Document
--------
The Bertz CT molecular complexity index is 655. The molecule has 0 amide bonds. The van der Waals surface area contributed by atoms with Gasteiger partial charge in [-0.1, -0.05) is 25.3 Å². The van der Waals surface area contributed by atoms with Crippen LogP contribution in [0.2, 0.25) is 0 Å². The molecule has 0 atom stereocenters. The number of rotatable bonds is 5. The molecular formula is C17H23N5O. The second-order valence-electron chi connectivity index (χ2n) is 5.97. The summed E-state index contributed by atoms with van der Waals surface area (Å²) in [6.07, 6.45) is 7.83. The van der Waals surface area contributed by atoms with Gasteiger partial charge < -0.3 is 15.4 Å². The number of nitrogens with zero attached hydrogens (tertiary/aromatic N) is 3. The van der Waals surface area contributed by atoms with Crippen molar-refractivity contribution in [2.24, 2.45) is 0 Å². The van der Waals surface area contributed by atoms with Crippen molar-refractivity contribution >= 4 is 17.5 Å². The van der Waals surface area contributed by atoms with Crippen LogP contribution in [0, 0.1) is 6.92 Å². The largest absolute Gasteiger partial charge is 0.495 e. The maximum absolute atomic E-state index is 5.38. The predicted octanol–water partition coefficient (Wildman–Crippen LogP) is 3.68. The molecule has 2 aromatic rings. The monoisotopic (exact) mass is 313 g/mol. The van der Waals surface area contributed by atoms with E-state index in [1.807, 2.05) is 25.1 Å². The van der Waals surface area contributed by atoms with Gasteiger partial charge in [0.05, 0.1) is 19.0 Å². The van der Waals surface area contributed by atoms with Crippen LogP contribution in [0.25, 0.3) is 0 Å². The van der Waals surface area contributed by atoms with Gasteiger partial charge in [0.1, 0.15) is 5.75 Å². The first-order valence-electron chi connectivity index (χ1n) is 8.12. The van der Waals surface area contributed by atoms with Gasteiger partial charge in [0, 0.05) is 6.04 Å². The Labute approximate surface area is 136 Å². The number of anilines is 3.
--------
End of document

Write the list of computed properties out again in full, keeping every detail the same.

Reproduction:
The Bertz CT molecular complexity index is 655. The molecule has 0 amide bonds. The van der Waals surface area contributed by atoms with Gasteiger partial charge in [-0.1, -0.05) is 25.3 Å². The van der Waals surface area contributed by atoms with Crippen LogP contribution in [0.2, 0.25) is 0 Å². The molecule has 0 atom stereocenters. The number of rotatable bonds is 5. The molecular formula is C17H23N5O. The second-order valence-electron chi connectivity index (χ2n) is 5.97. The summed E-state index contributed by atoms with van der Waals surface area (Å²) in [6.07, 6.45) is 7.83. The van der Waals surface area contributed by atoms with Gasteiger partial charge < -0.3 is 15.4 Å². The number of nitrogens with zero attached hydrogens (tertiary/aromatic N) is 3. The van der Waals surface area contributed by atoms with Crippen molar-refractivity contribution in [2.24, 2.45) is 0 Å². The van der Waals surface area contributed by atoms with Crippen molar-refractivity contribution >= 4 is 17.5 Å². The van der Waals surface area contributed by atoms with Crippen LogP contribution in [0, 0.1) is 6.92 Å². The largest absolute Gasteiger partial charge is 0.495 e. The maximum absolute atomic E-state index is 5.38. The predicted octanol–water partition coefficient (Wildman–Crippen LogP) is 3.68. The molecule has 2 aromatic rings. The monoisotopic (exact) mass is 313 g/mol. The van der Waals surface area contributed by atoms with E-state index in [1.807, 2.05) is 25.1 Å². The van der Waals surface area contributed by atoms with Gasteiger partial charge in [0.05, 0.1) is 19.0 Å². The van der Waals surface area contributed by atoms with Crippen LogP contribution in [0.25, 0.3) is 0 Å². The van der Waals surface area contributed by atoms with Gasteiger partial charge in [0.1, 0.15) is 5.75 Å². The first-order valence-electron chi connectivity index (χ1n) is 8.12. The van der Waals surface area contributed by atoms with Gasteiger partial charge in [0, 0.05) is 6.04 Å². The Labute approximate surface area is 136 Å². The number of anilines is 3.